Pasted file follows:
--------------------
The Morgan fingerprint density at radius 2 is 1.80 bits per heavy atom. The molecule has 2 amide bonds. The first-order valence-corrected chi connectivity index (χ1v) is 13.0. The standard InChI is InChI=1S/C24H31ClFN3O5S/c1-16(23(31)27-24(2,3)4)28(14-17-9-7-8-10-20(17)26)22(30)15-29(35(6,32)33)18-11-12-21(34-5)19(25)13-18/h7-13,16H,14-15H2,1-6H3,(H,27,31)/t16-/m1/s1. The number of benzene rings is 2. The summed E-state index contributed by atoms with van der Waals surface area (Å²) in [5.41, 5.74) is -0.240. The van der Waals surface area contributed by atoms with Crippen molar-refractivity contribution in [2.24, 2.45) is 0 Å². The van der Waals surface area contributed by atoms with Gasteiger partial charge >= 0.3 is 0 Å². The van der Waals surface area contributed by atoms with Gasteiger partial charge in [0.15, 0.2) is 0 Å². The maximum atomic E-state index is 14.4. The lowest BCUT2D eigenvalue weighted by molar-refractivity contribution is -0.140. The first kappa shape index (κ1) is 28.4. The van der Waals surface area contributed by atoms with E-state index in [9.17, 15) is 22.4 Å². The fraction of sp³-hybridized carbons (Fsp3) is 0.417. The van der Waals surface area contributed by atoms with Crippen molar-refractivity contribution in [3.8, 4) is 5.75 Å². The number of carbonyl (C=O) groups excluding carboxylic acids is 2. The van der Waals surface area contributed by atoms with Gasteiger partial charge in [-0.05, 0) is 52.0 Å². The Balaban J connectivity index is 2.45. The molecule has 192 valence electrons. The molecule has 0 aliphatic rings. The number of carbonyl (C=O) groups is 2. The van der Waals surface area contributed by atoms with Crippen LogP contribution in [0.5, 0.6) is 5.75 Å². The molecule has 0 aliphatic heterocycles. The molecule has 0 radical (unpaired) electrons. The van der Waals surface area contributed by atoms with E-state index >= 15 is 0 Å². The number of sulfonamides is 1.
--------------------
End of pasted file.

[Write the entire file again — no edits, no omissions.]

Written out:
The Morgan fingerprint density at radius 2 is 1.80 bits per heavy atom. The molecule has 2 amide bonds. The first-order valence-corrected chi connectivity index (χ1v) is 13.0. The standard InChI is InChI=1S/C24H31ClFN3O5S/c1-16(23(31)27-24(2,3)4)28(14-17-9-7-8-10-20(17)26)22(30)15-29(35(6,32)33)18-11-12-21(34-5)19(25)13-18/h7-13,16H,14-15H2,1-6H3,(H,27,31)/t16-/m1/s1. The number of benzene rings is 2. The summed E-state index contributed by atoms with van der Waals surface area (Å²) in [5.41, 5.74) is -0.240. The van der Waals surface area contributed by atoms with Crippen molar-refractivity contribution in [2.24, 2.45) is 0 Å². The van der Waals surface area contributed by atoms with Gasteiger partial charge >= 0.3 is 0 Å². The van der Waals surface area contributed by atoms with Gasteiger partial charge in [0.15, 0.2) is 0 Å². The maximum atomic E-state index is 14.4. The lowest BCUT2D eigenvalue weighted by molar-refractivity contribution is -0.140. The first kappa shape index (κ1) is 28.4. The van der Waals surface area contributed by atoms with E-state index in [9.17, 15) is 22.4 Å². The fraction of sp³-hybridized carbons (Fsp3) is 0.417. The van der Waals surface area contributed by atoms with Crippen molar-refractivity contribution in [3.8, 4) is 5.75 Å². The number of carbonyl (C=O) groups excluding carboxylic acids is 2. The van der Waals surface area contributed by atoms with Gasteiger partial charge in [-0.05, 0) is 52.0 Å². The Balaban J connectivity index is 2.45. The molecule has 192 valence electrons. The molecule has 0 aliphatic rings. The number of carbonyl (C=O) groups is 2. The van der Waals surface area contributed by atoms with Crippen LogP contribution in [0.5, 0.6) is 5.75 Å². The molecule has 0 aliphatic heterocycles. The molecule has 0 radical (unpaired) electrons. The van der Waals surface area contributed by atoms with E-state index >= 15 is 0 Å². The number of sulfonamides is 1.